Fight for Farm Bill Still Bipartisan, But Geographical Divide Remains

A bipartisan group of senators have sent a letter to Senate Majority Leader Harry Reid and Senate Minority Leader Mitch McConnell calling for passage of the farm bill before the end of the year. According to the senators - the Senate-passed farm bill should be included in an end-of-the-year legislative package. In the letter dated Friday - the senators wrote that the difficulty of enacting a farm bill before the end of this Congress grows with each passing day. They continued that Congress must do the responsible thing and pass a full, five-year reform farm bill. As such - they ask the Senate leaders to consider folding the Senate's strong bipartisan bill in any year-end package. The letter - organized by Senate Finance Chair Max Baucus of Montana and North Dakota's John Hoeven - was signed by 33 senators. Ag Committee Chair Debbie Stabenow and Ranking Member Pat Roberts did not sign. Stabenow and Roberts have reportedly made a compromise offer to the House Ag Committee that was rejected by Chairman Frank Lucas and Ranking Member Collin Peterson as inadequate.

The USA Rice Producers Association is pointing out that those senators who signed the letter to Reid and McConnell were from northern states - and say the Senate farm bill is unfair to the South. In fact - they state the bill is tilted toward northern interests at the expense of rice, peanut and other farmers in the South. They go on to call it strongly discriminatory from a geographical standpoint. The rice producers cite the Congressional Budget Office in suggesting the Senate bill would reduce the safety net for rice producers by more than 64-percent.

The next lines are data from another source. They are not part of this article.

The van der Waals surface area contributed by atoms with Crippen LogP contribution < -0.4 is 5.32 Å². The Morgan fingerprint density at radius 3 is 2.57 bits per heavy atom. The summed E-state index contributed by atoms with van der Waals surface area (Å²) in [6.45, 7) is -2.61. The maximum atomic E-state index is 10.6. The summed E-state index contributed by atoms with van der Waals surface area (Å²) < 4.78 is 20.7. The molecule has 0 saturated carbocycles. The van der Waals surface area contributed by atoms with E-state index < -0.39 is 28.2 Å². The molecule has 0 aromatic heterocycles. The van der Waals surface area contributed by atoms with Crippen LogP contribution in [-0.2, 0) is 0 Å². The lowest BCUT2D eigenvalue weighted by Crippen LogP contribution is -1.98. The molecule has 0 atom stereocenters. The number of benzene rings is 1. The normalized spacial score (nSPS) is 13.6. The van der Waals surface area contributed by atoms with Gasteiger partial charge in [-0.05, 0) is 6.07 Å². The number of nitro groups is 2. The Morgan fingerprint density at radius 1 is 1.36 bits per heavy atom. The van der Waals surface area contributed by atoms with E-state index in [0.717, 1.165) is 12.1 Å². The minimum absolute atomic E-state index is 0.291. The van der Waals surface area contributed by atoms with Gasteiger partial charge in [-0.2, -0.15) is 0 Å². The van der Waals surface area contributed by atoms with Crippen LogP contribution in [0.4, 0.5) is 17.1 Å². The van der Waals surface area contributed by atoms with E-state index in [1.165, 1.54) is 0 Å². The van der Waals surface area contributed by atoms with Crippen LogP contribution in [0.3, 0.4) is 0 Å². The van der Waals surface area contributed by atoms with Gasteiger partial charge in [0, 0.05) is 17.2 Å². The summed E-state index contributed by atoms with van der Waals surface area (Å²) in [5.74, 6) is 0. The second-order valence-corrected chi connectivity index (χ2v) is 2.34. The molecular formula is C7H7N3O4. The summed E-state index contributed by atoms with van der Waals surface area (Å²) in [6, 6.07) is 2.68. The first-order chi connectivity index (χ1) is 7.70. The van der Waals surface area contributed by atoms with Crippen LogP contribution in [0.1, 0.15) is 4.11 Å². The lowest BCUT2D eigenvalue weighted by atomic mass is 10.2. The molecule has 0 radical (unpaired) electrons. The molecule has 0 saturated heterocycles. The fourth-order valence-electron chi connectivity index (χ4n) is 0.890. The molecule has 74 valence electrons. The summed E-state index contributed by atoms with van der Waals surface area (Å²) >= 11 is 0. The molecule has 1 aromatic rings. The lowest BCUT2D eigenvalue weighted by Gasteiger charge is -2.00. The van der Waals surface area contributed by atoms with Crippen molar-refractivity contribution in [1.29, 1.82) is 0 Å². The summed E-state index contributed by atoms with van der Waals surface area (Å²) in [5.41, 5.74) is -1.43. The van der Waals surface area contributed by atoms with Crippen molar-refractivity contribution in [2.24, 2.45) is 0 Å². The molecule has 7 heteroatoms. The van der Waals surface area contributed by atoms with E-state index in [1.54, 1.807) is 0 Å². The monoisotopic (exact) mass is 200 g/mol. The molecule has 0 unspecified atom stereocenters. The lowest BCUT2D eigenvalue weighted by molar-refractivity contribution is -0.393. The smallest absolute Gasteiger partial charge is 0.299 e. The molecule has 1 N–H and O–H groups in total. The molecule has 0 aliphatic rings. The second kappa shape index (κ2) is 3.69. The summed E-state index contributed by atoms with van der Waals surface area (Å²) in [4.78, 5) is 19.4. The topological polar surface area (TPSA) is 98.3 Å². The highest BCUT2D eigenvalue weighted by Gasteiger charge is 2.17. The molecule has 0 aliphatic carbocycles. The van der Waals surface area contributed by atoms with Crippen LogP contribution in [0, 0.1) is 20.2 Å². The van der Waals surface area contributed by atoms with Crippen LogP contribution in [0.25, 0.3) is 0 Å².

National Farmers Union President Roger Johnson is calling for the House and Senate to negotiate the commodity title of the farm bill and work to find a compromise. He said if the Senate version is forced on everyone - it will leave a lot of bitter feelings. According to Johnson - a bill shoved down someone else's throat is not helpful long-term to the industry.

But some of the senators who did sign the letter in support of moving the Senate-passed farm bill are defending their position. Baucus said the farm bill is a jobs bill - and said there is no excuse to put rural jobs on hold any longer. Hoeven said the Senate's farm bill would not only help farmers and ranchers - but also save 23-billion dollars toward the deficit.

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